According to the invention, there is suggested the use of an iodophor composition containing iodine bound in complex linkage with poly-N-vinylpyrrolidine for the disinfection and sterilisation of mussels, Crustacea and fish, particularly edible mussels. For the purposes of the invention, the use of an iodophor composition containing iodine, polyvinylpyrrolidone and a substance releasing iodide ions is preferred. Iodophor compositions which have proved particularly suitable are those having a weight ratio of polyvinylpyrrolidone to iodine of 3:1 to 10:1, a quantitative proportion of iodide corresponding to a weight ratio of iodide to iodine of at least 2:1 and a value of the distribution coefficient (D.C.) in an aqueous solution, which solution corresponds to a concentration of available iodine of 1 per cent by weight, of over 200, determined by the equation ##EQU1## with the composition containing, as the substance releasing iodide ions, preferably hydriodic acid or an iodide, e.g. potassium iodide or sodium iodide.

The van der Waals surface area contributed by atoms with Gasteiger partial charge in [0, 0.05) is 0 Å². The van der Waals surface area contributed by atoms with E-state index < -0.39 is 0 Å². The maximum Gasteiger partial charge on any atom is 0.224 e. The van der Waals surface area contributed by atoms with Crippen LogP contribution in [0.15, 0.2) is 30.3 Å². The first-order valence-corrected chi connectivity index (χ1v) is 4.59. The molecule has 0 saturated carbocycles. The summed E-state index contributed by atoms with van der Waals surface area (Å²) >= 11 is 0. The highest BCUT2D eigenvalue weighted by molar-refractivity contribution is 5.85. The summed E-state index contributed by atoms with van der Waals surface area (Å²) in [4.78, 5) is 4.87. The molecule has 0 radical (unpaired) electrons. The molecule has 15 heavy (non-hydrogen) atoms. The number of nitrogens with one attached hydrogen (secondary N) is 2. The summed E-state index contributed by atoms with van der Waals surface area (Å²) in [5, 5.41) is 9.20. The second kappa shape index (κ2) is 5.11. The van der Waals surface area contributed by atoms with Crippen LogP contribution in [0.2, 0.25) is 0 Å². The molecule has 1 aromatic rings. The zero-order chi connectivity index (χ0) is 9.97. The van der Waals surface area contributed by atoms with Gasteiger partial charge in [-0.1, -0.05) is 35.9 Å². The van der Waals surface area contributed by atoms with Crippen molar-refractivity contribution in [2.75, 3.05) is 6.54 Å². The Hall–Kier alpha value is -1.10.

The invention also relates to a process for disinfection and sterilisation of mussels, Crustacea and fish, wherein the living creatures are treated in an aqueous medium with one of the iodophor compositions as described in the foregoing, with a concentration of available iodine of at least 0.1 ppm, preferably 0.1-12 ppm, and particularly 0.2-0.5 ppm, relative to the weight of the aqueous medium, being maintained. If the process is applied to living edible mussels, the concentration of available iodine maintained is preferably 0.1-5 ppm, especially 0.1-0.4, relative to the weight of the aqueous medium.